Download The 2nd Half of the Civil War

yes no Was this document useful for you?
   Thank you for your participation!

* Your assessment is very important for improving the workof artificial intelligence, which forms the content of this project

Document related concepts

Origins of the American Civil War wikipedia , lookup

Reconstruction era wikipedia , lookup

Frémont Emancipation wikipedia , lookup

Border states (American Civil War) wikipedia , lookup

Commemoration of the American Civil War on postage stamps wikipedia , lookup

Georgia in the American Civil War wikipedia , lookup

Baltimore riot of 1861 wikipedia , lookup

South Carolina in the American Civil War wikipedia , lookup

Mississippi in the American Civil War wikipedia , lookup

Assassination of Abraham Lincoln wikipedia , lookup

Gettysburg Address wikipedia , lookup

Military history of African Americans in the American Civil War wikipedia , lookup

United States presidential election, 1860 wikipedia , lookup

United Kingdom and the American Civil War wikipedia , lookup

Issues of the American Civil War wikipedia , lookup

Emancipation Proclamation wikipedia , lookup

Hampton Roads Conference wikipedia , lookup

Union (American Civil War) wikipedia , lookup

Opposition to the American Civil War wikipedia , lookup

The Civil War – Life Behind the Lines
Tactics and
• Tactics
– Based on European ways
of fighting
– Will slowly change with the
new technology
• Technology
– Bullets and Rifles
revolutionize war
• More accurate, longer range
– Shells, canisters
Politics in the South
• Draft
– Southerners were not reenlisting
– General Lee pushes for a draft
• April 1862, Confederate Congress passes
first draft law
• White men from 18 to 35 required three
year service
• Exceptions
– Owners of more than 20 slaves
– Southerners wealthy enough to hire a
• State’s Rights
– Income Tax
– Seize Slaves
• Seeking help from Europe
– Needed to prove the South could win
Politics in the North
• Tensions with Great Britain
– The Trent Affair almost causes war with British Canada
• Republicans in control
• Financial Measures
– 1861, first federal income tax
– Greenbacks
• Emergency Wartime Actions
– Martial Law
– Draft
• White males from 20 to 45
• Pay $300 to get out
• Opposition to the War
– Riots protesting draft
– Copperheads
– Lincoln suspends the writ of habeas corpus
• 13,000 imprisoned
Emancipation and the War
• Lincoln and slavery
– Originally only wanted to preserve the Union
– Did not think he had the right to abolish slavery
– Ending slavery became a war strategy
• The Emancipation Proclamation
– January 1, 1863, slaves in areas of rebellion against
the government would be free
• Reaction to the Proclamation
South angry, abolitionists feel not strong enough
Northerners fear slaves would move north
Support from Europe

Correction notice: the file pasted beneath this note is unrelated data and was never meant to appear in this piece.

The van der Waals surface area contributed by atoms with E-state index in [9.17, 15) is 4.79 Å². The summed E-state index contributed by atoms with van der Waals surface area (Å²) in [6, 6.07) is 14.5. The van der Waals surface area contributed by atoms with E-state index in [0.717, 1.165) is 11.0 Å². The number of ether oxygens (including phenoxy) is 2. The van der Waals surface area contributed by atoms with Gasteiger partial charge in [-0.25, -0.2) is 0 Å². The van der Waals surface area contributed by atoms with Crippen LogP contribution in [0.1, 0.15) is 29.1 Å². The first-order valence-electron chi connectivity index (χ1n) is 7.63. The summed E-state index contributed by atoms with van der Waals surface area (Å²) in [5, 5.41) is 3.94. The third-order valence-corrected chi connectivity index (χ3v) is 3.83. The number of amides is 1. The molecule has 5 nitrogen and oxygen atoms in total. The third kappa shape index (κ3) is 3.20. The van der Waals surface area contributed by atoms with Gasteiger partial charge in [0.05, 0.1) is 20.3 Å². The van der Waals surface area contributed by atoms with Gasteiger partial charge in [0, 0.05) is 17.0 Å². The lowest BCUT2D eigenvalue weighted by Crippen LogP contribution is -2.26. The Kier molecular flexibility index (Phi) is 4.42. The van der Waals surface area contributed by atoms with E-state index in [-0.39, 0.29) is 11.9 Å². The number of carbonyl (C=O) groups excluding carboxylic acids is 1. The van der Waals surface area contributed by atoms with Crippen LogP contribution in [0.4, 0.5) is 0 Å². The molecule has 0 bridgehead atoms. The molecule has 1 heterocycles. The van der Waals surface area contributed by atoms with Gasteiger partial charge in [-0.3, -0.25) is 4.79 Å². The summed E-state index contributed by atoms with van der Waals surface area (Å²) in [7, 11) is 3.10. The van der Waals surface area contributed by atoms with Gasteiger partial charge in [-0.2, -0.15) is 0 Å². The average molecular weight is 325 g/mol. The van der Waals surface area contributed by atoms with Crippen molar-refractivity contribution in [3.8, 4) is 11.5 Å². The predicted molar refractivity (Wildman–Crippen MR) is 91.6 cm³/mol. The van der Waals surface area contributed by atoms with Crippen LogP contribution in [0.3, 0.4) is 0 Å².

Allowed African Americans to serve in the military
African-Americans Fight
• Contraband
– Slaves became property
of the Union government
– Government then freed
• African American
– Gained ability to fight
after the proclamation
– Originally in all black
regiments under a white
The Hardships of War
• Southern Economy
– Food production declines
– Planters refused to stop
growing cotton
– Industry increased
– Inflation
• Northern Economy
– Most northern industries
were helped by the war
– Women fill jobs
– Profiteering
• Prison Camps
– Andersonville, Georgia
The Hardships of War
• Medical Conditions
– Attempt to curve disease
– Disease killed most of the
people who died in the
– Clara Barton
• Creates the Red Cross
– The United States
Sanitary Commission
The Gettysburg Address
• Dedication of cemetery
to honor Union soldiers
• November 19, 1863
• Edward Everett speaks
• Lincoln speaks (2
• New definition of the
United States
The Gettysburg Address
– Four score and seven years ago our fathers brought forth on this
continent a new nation, conceived in Liberty, and dedicated to the
proposition that all men are created equal.
– Now we are engaged in a great civil war, testing whether that nation, or
any nation, so conceived and so dedicated, can long endure. We are met
on a great battle-field of that war. We have come to dedicate a portion of
that field, as a final resting place for those who here gave their lives that
that nation might live. It is altogether fitting and proper that we should do
– But, in a larger sense, we can not dedicate—we can not consecrate—we
can not hallow—this ground. The brave men, living and dead, who
struggled here, have consecrated it, far above our poor power to add or
detract. The world will little note, nor long remember what we say here,
but it can never forget what they did here. It is for us the living, rather, to
be dedicated here to the unfinished work which they who fought here
have thus far so nobly advanced. It is rather for us to be here dedicated
to the great task remaining before us — that from these honored dead
we take increased devotion to that cause for which they gave the last full
measure of devotion — that we here highly resolve that these dead shall
not have died in vain — that this nation, under God, shall have a new
birth of freedom — and that government of the people, by the people,
for the people, shall not perish from the earth.
Election of 1864
• Lincoln fears losing
– Andrew Johnson named
Vice-President candidate
• Democrat from Tennessee
• Democrats nominate
George McClellan
• With Sherman taking
Atlanta, Lincoln easily
• Thirteenth Amendment
– Passed in February of
1865 and ratified on
December 6, 1865
– Ended slavery in the U.S.
Election of 1864 Map
Lincoln’s Assassination
• John Wilkes Booth leads
failed kidnapping plot
• Booth leads plan to kill
General Grant, Vice
President Johnson,
Secretary of State Seward,
and President Lincoln
• April 14, 1865
– Ford’s Theater in Washington,
– Booth mortally wounds
• Died the next morning
– Booth killed in a tobacco
warehouse in Virginia